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Wouldst thou a Poet be?
And would thy dull heart fain Borrow of Israel's minstrelsy
One high enraptur'd strain?
Come here thy soul to tune,
Here set thy feeble chant, Here, if at all beneath the moon,
Is holy David's haunt.
Art thou a child of tears,
Cradled in care and woe?
Few vernal joys can shew ?
And fall the sounds of mirth
Sad on thy lonely heart, From all the hopes and charms of earth
Untimely call’d to part ?
Look here, and hold thy peace :
The Giver of all good Even from the womb takes no release
From suffering, tears, and blood.
If thou wouldst reap in love,
First sow in holy fear :
To a bright endless year.
SECOND SUNDAY AFTER
When the poor and needy seek water, and there is none, and their tongue faileth for thirst, I the Lord will hear them, I the God of Israel will not forsake them. Isaiah xli, 17.
AND wilt Thou hear the fever'd heart
To Thee in silence cry?
Out of the restless eye,
That Hope should never die ?
Thou wilt: for many a languid prayer
Has reach'd Thee from the wild, Since the lorn mother, wandering there,
Cast down her fainting child', Then stole apart to weep and die, Nor knew an angel form was nigh To shew soft waters gushing by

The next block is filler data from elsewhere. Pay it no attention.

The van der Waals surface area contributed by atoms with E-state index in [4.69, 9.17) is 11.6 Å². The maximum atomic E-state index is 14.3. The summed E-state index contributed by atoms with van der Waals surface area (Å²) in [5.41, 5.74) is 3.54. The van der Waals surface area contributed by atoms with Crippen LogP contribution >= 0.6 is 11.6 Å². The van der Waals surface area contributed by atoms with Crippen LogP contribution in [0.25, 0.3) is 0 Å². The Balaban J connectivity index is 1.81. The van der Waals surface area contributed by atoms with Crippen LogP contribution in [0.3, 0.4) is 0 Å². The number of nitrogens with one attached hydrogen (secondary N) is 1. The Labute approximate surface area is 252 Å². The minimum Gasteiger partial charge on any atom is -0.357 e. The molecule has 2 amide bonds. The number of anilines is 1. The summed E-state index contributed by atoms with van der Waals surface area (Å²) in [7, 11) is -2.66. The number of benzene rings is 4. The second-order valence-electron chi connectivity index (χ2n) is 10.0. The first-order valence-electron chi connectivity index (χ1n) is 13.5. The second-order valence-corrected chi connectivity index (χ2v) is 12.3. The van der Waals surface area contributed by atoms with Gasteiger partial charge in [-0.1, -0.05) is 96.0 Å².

And dewy shadows mild.
Thou wilt-for Thou art Israel's God,
And thine unwearied arm Is ready yet with Moses' rod,
The hidden rill to charm Out of the dry unfathom’d deep Of sands, that lie in lifeless sleep, Save when the scorching whirlwinds heap
Their waves in rude alarm.
Those moments of wild wrath are thine
Thine too the drearier hour When o'er th' horizon's silent line
Fond hopeless fancies cower,
P Hagar. See Gen. xxi. 15.
And on the traveller's listless
way Rises and sets th' unchanging day, No cloud in heaven to slake its ray,
On earth no sheltering bower.
Thou wilt be there, and not forsake,
To turn the bitter pool Into a bright and breezy lake,
The throbbing brow to cool : Till left awhile with Thee alone The wilful heart be fain to own That He, by whom our bright hours shone,
Our darkness best may rule.
The scent of water far
away Upon the breeze is flung: The desert pelican to-day
Securely leaves her young, Reproving thankless man, who fears To journey on a few lone years, Where on the sand thy step appears,
Thy crown in sight is hung.
Thou, who didst sit on Jacob's well
The weary hour of noon",
The nerveless spirit tune.
Our Sun and soothing Moon.
From darkness, here, and dreariness
We ask not full repose, Only be Thou at hand, to bless
Our trial hour of woes. Is not the pilgrim's toil o'erpaid, By the clear rill and palmy, shade? And see we not, up Earth's dark glade,
The gate of Heaven unclose ?
4 St. John iy. 6.
r St. John xix. 28.